November 04, 2003
Obviously no one who uses the term "Iraqification" can possibly have missed the obvious connection with the failed "Vietamization" strategy that helped lose that war 30 years ago more efficiently, can they? The term can only in that context be a perjorative. So how did it end up getting used by David Brooks, among others, who actually support the strategy?
Herewith, a short history of "Iraqification."
Coiners of the term seem to have been the Washington Post's Ricks and Slevin, whose use of the term in an Oct. 29 story seems to have been its first use to show up on Google news. There's no evidence they were citing or quoting anyone from the administration.
Rather, they were probably accidentally quoting Reuel Marc Gerecht of the Weekly Standard, who used it as an obvious joke in his Sept. 22 story, "Premature Iraqification."
The term's first appearance in a non-Post Google News source was in Maureen Dowd's column in the New York Times the next day.
A Nov. 3 article in the Christian Science Monitor is the first time it seems to appear without quotes, ie without obvious irony. It's used there to paraphrase a Bremer comment, but I doubt he used the word.
The same day, Mother Jones used its use as further evidence of the tin ear of the administration, ignoring its actual non-White House provenance. Fareed Zakaria's column in the Post and Newsweek the same day points out the obvious parallels to Vietnamization, without pointing out that only the opponents of the occupation seem to be using the term, presumably precisely to make those parallels even more obvious.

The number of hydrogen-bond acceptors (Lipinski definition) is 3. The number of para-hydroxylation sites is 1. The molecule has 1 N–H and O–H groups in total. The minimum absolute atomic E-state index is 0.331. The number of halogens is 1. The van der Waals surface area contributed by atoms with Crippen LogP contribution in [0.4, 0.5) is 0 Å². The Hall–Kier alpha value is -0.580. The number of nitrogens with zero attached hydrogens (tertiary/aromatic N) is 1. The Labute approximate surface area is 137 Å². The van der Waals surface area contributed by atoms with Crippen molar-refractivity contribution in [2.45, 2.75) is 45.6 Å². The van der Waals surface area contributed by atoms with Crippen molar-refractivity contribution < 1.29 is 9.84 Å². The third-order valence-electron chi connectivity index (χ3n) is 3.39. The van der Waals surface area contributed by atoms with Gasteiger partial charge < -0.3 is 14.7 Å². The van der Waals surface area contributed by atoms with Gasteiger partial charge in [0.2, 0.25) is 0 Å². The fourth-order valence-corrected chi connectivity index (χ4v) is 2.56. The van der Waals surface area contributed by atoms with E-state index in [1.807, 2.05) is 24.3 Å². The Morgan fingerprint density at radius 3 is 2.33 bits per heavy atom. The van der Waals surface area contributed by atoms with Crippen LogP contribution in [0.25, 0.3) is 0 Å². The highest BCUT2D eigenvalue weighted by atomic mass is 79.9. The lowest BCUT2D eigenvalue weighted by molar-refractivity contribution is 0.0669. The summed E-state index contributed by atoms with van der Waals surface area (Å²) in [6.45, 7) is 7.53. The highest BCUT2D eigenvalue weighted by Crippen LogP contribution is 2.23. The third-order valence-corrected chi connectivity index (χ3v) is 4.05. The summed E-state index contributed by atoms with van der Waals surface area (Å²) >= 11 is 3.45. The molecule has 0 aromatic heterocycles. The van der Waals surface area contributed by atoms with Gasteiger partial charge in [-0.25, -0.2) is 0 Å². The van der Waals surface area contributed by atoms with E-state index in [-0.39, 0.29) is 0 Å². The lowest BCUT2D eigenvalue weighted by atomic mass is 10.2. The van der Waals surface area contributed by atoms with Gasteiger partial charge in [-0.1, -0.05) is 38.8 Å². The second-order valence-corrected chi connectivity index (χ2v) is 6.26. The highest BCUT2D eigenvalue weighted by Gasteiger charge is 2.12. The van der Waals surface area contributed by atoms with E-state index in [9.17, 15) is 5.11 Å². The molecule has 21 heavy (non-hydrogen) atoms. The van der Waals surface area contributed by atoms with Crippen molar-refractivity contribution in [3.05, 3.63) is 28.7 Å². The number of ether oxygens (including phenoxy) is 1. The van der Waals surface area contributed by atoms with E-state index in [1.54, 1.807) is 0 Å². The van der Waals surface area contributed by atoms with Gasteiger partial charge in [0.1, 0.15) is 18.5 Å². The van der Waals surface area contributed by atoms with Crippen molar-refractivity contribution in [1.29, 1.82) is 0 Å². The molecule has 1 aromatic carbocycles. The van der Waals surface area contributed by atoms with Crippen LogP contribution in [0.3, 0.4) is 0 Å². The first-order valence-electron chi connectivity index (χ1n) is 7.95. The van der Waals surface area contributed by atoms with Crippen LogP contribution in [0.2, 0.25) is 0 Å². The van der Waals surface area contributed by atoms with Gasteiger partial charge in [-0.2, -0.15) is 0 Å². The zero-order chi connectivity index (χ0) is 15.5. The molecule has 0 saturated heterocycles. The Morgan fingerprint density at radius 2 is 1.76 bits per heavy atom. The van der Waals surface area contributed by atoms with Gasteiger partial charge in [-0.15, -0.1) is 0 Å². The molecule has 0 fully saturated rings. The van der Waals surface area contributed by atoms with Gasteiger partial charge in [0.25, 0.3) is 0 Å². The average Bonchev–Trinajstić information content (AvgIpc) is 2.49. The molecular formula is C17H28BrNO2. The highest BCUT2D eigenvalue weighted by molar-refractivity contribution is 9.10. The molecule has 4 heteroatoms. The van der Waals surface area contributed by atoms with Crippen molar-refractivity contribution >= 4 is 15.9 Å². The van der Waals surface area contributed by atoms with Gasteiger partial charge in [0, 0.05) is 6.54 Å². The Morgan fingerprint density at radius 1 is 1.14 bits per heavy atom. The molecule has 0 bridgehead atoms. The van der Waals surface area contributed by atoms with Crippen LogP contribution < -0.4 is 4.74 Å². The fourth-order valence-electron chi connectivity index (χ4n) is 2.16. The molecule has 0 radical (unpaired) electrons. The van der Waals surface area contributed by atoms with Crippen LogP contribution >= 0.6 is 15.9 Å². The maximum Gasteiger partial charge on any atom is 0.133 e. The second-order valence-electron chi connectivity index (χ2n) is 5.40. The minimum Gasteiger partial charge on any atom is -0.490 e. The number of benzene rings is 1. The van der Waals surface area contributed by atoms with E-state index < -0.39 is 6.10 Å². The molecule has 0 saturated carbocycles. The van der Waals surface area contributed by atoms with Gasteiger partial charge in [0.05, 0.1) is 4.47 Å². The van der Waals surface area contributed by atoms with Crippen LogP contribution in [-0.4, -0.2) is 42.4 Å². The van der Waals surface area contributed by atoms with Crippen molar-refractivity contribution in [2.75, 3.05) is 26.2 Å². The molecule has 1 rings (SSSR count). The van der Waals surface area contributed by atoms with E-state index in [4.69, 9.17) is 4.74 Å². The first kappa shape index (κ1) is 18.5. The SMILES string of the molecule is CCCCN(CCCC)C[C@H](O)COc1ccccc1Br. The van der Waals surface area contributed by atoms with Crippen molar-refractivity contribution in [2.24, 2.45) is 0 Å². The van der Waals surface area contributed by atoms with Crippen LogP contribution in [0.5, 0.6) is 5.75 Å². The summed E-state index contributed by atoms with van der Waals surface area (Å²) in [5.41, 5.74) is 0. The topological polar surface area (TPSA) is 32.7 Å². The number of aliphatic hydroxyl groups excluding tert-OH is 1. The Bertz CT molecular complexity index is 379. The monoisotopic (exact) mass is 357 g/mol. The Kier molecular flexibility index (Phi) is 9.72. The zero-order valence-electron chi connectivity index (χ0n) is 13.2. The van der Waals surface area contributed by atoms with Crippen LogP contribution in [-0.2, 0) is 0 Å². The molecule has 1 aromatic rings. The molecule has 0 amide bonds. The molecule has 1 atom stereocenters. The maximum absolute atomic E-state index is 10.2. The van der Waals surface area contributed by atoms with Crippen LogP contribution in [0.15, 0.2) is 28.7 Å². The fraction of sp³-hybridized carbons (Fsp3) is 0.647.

So what you have here is a word accidentally invented by a pro-war journal a week and a half ago, never apparently used by a government figure, strongly promoted by the Washington Post, Dowd, and other individuals intent on conjuring up the spectre of Vietnamization by using it, and now somehow the quasi-official name for the U.S. strategy. As a warfighting strategy, the current U.S. focus may yet prove a success... but from a branding perspective it's already a disaster.
"endearingly macho" -- Mark Steyn
"wonderfully detailed analysis" -- John Allemang, Globe and Mail
"unusually candid" -- Tom Ricks, Foreignpolicy.com
Bill & Bob
Ghosts of Alex